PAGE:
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She Dreams Elsewhere is a surreal blend of Undertale and Persona

It’s hard to know what’s going on in this RPG’s demo, but that’s what makes it lovable

There’s something special about She Dreams Elsewhere, a PC game that takes the humor, aesthetic, and JRPG influences of Undertale and melds it with the teenage, supernatural fantasy of Persona. Although only an hourlong demo is available for now, She Dreams Elsewhere nails that sweet spot without running on the fumes of its influences — a list its one-man creator told us comprises basically every other surreal game, movie and music you love.

Thalia Sullivan isn’t in a great place right now. That’s the first thing that’s clear from the start of the game: Her head is swimming, and it looks like whatever whirlpool is in her head had flooded out into her room. From there, we take a walk around an apartment — her apartment? It’s not clear — and only becomes more confusing when a disembodied voice warns Thalia that she is lost. And since it’s dangerous to travel alone, she takes this: a sword of dreams.

But while we’re immediately launched into a turn-based battle straight out of Earthbound, using Thalia’s sword and sudden magic skills to dispel a monster named No Heart, the tone changes once more: Thalia’s back in bed somehow after a battle she can’t win, somewhat shaken from her “weird dream.” Doesn’t matter, because now it’s time to go party, apparently, even if she feels like she “always looks like ass” and is an “entitled piece of shit.”

She Dreams Elsewhere Studio Zevere

Suddenly She Dreams Elsewhere becomes a game of chatty, funny scenes, like the ones that lend age-appropriate character to Persona’s high school leads. And what a shift — because what just happened? Was any of that real? Or was that just one of the self-loathing Thalia’s nightmares?

Studio Zevere’s Davionne Gooden, who’s been working on the game by himself for several years now, won’t tell us much. Instead, he hints at what this first trip into the unconscious mind means for the rest of She Dreams Elsewhere.

“A lot of it was also inspired by my own dreams; I record most of mine down after I wake up, and it’s really intriguing how much you can learn about yourself and your true feelings after a period of time,” Gooden said. “So I felt it was interesting to dive into that more personal, psychological aspect rather than the more common ‘save the world’ plot of many RPGs.”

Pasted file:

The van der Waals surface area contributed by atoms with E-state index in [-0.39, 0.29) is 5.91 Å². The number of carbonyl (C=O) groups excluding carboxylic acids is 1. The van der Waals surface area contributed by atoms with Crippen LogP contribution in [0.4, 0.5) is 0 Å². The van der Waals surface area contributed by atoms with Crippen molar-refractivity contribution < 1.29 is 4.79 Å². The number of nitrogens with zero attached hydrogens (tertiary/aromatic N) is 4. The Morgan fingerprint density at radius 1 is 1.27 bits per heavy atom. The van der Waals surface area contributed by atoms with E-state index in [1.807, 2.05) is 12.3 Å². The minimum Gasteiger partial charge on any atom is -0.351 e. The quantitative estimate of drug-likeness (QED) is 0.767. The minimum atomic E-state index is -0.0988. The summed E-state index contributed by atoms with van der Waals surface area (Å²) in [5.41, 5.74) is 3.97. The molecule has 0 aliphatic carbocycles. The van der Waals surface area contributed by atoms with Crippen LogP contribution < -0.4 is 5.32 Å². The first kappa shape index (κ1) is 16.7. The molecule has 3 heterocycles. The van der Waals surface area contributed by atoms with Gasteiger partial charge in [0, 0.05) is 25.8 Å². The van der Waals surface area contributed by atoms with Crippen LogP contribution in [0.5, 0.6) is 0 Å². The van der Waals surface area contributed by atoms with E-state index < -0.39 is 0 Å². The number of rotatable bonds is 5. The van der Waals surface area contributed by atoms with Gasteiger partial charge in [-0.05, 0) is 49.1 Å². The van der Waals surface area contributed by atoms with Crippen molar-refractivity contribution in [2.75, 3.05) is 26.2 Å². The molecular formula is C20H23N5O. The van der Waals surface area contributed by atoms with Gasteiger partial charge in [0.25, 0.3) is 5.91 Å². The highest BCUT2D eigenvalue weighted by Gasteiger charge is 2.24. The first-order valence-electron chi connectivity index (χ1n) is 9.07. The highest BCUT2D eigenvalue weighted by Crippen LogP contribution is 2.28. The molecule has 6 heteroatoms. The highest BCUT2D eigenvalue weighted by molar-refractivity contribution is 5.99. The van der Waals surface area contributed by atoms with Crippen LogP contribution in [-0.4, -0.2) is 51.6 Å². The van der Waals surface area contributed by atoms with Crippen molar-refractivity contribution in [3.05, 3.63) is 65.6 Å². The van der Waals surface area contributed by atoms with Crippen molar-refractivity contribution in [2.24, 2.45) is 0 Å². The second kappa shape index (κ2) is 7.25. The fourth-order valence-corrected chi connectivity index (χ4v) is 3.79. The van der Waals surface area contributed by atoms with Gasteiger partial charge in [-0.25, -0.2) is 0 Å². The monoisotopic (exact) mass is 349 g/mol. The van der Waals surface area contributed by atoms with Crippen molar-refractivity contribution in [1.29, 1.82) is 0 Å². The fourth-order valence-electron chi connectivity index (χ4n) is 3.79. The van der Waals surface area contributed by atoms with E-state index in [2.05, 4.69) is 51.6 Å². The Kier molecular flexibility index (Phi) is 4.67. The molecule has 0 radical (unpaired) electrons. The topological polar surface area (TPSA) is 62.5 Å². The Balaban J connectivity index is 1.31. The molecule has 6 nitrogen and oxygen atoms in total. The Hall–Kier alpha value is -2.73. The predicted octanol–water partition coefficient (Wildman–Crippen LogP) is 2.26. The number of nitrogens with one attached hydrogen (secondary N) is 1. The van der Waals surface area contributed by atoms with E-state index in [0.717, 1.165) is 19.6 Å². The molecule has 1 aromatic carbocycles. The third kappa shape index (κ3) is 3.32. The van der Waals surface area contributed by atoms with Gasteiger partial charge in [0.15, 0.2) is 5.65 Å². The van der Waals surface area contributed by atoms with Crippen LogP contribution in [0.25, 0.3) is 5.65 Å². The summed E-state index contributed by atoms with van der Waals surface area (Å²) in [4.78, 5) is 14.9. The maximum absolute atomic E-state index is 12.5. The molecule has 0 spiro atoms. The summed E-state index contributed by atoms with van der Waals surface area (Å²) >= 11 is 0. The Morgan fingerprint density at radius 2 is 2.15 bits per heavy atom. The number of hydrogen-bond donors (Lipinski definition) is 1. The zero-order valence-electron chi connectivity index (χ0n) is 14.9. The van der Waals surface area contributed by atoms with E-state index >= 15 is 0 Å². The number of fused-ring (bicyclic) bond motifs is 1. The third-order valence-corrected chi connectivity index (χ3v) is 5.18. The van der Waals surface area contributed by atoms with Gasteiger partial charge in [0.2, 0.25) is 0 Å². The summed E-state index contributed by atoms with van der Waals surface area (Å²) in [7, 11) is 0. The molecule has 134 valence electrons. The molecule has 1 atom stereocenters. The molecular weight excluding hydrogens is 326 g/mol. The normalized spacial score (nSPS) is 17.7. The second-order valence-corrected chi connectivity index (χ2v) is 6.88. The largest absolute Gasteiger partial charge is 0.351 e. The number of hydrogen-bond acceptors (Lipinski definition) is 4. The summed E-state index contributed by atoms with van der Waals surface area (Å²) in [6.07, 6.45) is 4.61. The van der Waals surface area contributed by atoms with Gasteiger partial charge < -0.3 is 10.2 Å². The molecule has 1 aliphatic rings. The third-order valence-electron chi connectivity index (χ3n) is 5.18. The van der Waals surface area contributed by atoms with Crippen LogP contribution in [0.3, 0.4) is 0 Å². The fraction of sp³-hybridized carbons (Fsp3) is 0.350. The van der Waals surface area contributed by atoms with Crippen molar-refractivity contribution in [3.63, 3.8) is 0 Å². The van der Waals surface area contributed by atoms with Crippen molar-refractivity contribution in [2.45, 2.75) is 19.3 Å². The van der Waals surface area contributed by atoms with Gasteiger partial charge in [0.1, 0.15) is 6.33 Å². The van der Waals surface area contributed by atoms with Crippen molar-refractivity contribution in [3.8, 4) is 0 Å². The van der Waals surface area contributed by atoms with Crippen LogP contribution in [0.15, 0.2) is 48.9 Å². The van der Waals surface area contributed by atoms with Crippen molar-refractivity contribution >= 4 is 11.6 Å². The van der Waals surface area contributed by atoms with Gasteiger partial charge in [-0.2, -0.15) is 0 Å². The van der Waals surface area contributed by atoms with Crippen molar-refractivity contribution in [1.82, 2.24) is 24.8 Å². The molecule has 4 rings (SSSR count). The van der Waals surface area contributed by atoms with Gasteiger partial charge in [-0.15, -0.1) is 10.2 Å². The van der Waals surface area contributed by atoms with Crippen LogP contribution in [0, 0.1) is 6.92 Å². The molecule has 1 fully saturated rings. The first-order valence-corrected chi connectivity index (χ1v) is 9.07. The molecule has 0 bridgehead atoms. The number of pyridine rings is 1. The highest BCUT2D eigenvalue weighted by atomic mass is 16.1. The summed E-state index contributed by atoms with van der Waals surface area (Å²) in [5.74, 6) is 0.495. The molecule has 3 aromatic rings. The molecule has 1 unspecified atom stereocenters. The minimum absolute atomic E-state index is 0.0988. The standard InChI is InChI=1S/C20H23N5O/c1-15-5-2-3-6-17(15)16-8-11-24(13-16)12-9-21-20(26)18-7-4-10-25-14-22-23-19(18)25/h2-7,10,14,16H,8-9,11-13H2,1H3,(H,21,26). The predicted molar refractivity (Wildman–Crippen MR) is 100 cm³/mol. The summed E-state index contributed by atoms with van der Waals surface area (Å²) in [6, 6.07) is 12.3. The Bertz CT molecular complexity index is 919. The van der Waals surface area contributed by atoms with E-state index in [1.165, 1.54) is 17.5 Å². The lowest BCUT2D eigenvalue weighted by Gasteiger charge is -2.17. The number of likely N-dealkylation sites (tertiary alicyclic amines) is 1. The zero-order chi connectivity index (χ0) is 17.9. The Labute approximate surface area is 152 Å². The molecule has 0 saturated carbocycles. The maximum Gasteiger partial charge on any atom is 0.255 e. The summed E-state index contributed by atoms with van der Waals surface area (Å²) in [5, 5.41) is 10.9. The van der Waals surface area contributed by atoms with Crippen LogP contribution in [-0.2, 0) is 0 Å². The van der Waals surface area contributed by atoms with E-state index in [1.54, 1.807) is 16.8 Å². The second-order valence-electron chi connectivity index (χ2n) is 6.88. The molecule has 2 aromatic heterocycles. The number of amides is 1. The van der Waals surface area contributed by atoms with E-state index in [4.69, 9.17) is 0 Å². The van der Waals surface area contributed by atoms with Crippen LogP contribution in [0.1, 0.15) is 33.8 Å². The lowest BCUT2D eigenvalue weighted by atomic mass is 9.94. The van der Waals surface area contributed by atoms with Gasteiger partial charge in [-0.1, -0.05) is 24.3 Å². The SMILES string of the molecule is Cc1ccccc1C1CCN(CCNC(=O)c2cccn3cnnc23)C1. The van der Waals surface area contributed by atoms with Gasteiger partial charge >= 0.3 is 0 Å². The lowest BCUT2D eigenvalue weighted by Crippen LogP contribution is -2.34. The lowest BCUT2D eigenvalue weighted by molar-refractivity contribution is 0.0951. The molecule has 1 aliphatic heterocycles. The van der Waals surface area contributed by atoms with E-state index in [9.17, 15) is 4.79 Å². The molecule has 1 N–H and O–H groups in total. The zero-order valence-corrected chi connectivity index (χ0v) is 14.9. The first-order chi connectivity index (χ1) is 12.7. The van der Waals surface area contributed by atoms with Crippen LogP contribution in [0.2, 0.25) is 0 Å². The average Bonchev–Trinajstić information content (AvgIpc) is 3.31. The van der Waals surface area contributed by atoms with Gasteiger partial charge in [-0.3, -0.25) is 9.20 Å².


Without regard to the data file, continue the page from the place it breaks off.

This isn’t a traditional fantasy RPG in the slightest, even if it’s an amalgamation of them. Gooden cited Life is Strange, vaporwave, and director Satoshi Kon’s filmography as additional inspirations. And they bear out; She Dreams Elsewhere’s ironic sense of humor recalls the pixelated sounds and ’90s references of vaporwave, and Thalia is a bit like Life is Strange’s caustic co-lead, Chloe Price. And Satoshi Kon’s beautiful psycho-psyche-thriller Paprika has the same kind of dream logic that holds She Dreams Elsewhere together.

She Dreams Elsewhere
The nightmarish dreamscape that lives inside Thalia’s head.
Studio Zevere

Gooden and the game’s website also make it clear that there are mental health difficulties, and even a coma at play here. That’s not yet apparent in the first hour of the game, though — which seems to be a good thing. Because from the very start, She Dreams Elsewhere’s hook is how obscure its true story seems to be, and how relatable Thalia remains through that obscurity.

“I will say it was heavily spurred on by my own personal experiences throughout the years, especially through the development of the game itself,” Gooden said. Whatever those were, Gooden isn’t saying, but Thalia deals with anxiety attacks and a terrible self image. No generalizing here, but there’s a good chance those strike a chord with at least some portion of the game’s target audience.

And I fall squarely within that, as someone always looking for another good, surrealist RPG. A demo of She Dreams Elsewhere — developed entirely by Gooden over the past three years — is available for free on Steam, and the game is expected to launch on Mac and Windows PC next year.

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